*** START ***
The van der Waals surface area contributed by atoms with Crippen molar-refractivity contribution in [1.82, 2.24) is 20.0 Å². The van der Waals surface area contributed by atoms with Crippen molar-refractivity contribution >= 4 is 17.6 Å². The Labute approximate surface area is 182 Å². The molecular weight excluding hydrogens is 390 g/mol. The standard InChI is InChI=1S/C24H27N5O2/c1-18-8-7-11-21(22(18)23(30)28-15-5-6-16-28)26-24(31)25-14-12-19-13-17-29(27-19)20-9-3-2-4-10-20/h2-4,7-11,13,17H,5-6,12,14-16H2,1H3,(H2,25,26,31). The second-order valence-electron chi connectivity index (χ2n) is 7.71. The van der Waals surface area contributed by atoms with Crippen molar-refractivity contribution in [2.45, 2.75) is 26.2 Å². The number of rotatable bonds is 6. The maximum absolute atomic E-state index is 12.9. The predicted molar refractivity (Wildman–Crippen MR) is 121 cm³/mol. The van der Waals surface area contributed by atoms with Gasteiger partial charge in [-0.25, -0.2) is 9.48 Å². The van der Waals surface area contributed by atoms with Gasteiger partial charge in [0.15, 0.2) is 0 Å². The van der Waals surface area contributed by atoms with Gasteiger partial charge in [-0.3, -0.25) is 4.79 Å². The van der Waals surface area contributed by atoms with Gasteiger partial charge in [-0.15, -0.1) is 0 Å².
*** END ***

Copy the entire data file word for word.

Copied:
The van der Waals surface area contributed by atoms with Crippen molar-refractivity contribution in [1.82, 2.24) is 20.0 Å². The van der Waals surface area contributed by atoms with Crippen molar-refractivity contribution >= 4 is 17.6 Å². The Labute approximate surface area is 182 Å². The molecular weight excluding hydrogens is 390 g/mol. The standard InChI is InChI=1S/C24H27N5O2/c1-18-8-7-11-21(22(18)23(30)28-15-5-6-16-28)26-24(31)25-14-12-19-13-17-29(27-19)20-9-3-2-4-10-20/h2-4,7-11,13,17H,5-6,12,14-16H2,1H3,(H2,25,26,31). The second-order valence-electron chi connectivity index (χ2n) is 7.71. The van der Waals surface area contributed by atoms with Crippen molar-refractivity contribution in [2.45, 2.75) is 26.2 Å². The number of rotatable bonds is 6. The maximum absolute atomic E-state index is 12.9. The predicted molar refractivity (Wildman–Crippen MR) is 121 cm³/mol. The van der Waals surface area contributed by atoms with Gasteiger partial charge in [-0.25, -0.2) is 9.48 Å². The van der Waals surface area contributed by atoms with Gasteiger partial charge in [0.15, 0.2) is 0 Å². The van der Waals surface area contributed by atoms with Gasteiger partial charge in [-0.3, -0.25) is 4.79 Å². The van der Waals surface area contributed by atoms with Gasteiger partial charge in [-0.15, -0.1) is 0 Å².